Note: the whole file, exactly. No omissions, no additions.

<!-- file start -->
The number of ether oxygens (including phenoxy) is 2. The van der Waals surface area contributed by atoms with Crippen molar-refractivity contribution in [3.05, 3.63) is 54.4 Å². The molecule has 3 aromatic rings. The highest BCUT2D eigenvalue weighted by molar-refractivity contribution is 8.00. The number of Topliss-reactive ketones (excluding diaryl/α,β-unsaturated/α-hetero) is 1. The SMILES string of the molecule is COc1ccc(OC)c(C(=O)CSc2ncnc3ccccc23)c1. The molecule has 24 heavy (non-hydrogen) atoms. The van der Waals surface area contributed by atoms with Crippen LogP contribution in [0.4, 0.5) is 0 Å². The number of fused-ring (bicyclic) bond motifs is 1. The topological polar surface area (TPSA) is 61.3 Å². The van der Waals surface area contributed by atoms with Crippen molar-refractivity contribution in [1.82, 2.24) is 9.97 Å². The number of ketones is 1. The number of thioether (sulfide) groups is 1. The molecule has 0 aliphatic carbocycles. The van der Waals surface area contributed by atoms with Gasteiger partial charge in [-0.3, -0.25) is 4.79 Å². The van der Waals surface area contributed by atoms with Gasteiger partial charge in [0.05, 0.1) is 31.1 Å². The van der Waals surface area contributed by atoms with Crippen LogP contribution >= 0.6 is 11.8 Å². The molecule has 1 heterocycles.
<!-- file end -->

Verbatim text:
The number of ether oxygens (including phenoxy) is 2. The van der Waals surface area contributed by atoms with Crippen molar-refractivity contribution in [3.05, 3.63) is 54.4 Å². The molecule has 3 aromatic rings. The highest BCUT2D eigenvalue weighted by molar-refractivity contribution is 8.00. The number of Topliss-reactive ketones (excluding diaryl/α,β-unsaturated/α-hetero) is 1. The SMILES string of the molecule is COc1ccc(OC)c(C(=O)CSc2ncnc3ccccc23)c1. The molecule has 24 heavy (non-hydrogen) atoms. The van der Waals surface area contributed by atoms with Crippen LogP contribution in [0.4, 0.5) is 0 Å². The number of fused-ring (bicyclic) bond motifs is 1. The topological polar surface area (TPSA) is 61.3 Å². The van der Waals surface area contributed by atoms with Crippen molar-refractivity contribution in [1.82, 2.24) is 9.97 Å². The number of ketones is 1. The number of thioether (sulfide) groups is 1. The molecule has 0 aliphatic carbocycles. The van der Waals surface area contributed by atoms with Gasteiger partial charge in [-0.3, -0.25) is 4.79 Å². The van der Waals surface area contributed by atoms with Gasteiger partial charge in [0.05, 0.1) is 31.1 Å². The van der Waals surface area contributed by atoms with Crippen LogP contribution >= 0.6 is 11.8 Å². The molecule has 1 heterocycles.